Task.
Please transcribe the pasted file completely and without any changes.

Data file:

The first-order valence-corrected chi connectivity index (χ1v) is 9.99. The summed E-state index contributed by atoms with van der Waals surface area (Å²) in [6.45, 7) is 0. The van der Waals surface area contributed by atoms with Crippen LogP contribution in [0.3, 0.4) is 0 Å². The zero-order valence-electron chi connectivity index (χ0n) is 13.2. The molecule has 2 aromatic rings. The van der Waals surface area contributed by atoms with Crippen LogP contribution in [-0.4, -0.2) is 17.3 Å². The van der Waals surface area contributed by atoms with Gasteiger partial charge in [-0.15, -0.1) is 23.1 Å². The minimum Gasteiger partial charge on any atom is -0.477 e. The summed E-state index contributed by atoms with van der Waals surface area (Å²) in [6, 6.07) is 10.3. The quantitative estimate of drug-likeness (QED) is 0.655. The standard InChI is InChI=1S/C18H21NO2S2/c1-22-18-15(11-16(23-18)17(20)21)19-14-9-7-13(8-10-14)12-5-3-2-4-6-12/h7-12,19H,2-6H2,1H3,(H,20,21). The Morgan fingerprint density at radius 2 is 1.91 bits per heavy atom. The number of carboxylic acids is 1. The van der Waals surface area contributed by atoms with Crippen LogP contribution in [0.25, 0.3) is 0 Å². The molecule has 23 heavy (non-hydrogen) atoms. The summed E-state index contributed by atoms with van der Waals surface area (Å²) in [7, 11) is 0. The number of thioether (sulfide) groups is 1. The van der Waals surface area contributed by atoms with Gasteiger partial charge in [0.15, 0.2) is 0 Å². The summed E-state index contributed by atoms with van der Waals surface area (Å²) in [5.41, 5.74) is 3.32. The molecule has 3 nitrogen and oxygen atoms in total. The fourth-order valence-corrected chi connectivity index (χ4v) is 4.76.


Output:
The first-order valence-corrected chi connectivity index (χ1v) is 9.99. The summed E-state index contributed by atoms with van der Waals surface area (Å²) in [6.45, 7) is 0. The van der Waals surface area contributed by atoms with Crippen LogP contribution in [0.3, 0.4) is 0 Å². The zero-order valence-electron chi connectivity index (χ0n) is 13.2. The molecule has 2 aromatic rings. The van der Waals surface area contributed by atoms with Crippen LogP contribution in [-0.4, -0.2) is 17.3 Å². The van der Waals surface area contributed by atoms with Gasteiger partial charge in [-0.15, -0.1) is 23.1 Å². The minimum Gasteiger partial charge on any atom is -0.477 e. The summed E-state index contributed by atoms with van der Waals surface area (Å²) in [6, 6.07) is 10.3. The quantitative estimate of drug-likeness (QED) is 0.655. The standard InChI is InChI=1S/C18H21NO2S2/c1-22-18-15(11-16(23-18)17(20)21)19-14-9-7-13(8-10-14)12-5-3-2-4-6-12/h7-12,19H,2-6H2,1H3,(H,20,21). The Morgan fingerprint density at radius 2 is 1.91 bits per heavy atom. The number of carboxylic acids is 1. The van der Waals surface area contributed by atoms with Crippen LogP contribution in [0.25, 0.3) is 0 Å². The molecule has 23 heavy (non-hydrogen) atoms. The summed E-state index contributed by atoms with van der Waals surface area (Å²) in [7, 11) is 0. The number of thioether (sulfide) groups is 1. The van der Waals surface area contributed by atoms with Gasteiger partial charge in [0.15, 0.2) is 0 Å². The summed E-state index contributed by atoms with van der Waals surface area (Å²) in [5.41, 5.74) is 3.32. The molecule has 3 nitrogen and oxygen atoms in total. The fourth-order valence-corrected chi connectivity index (χ4v) is 4.76.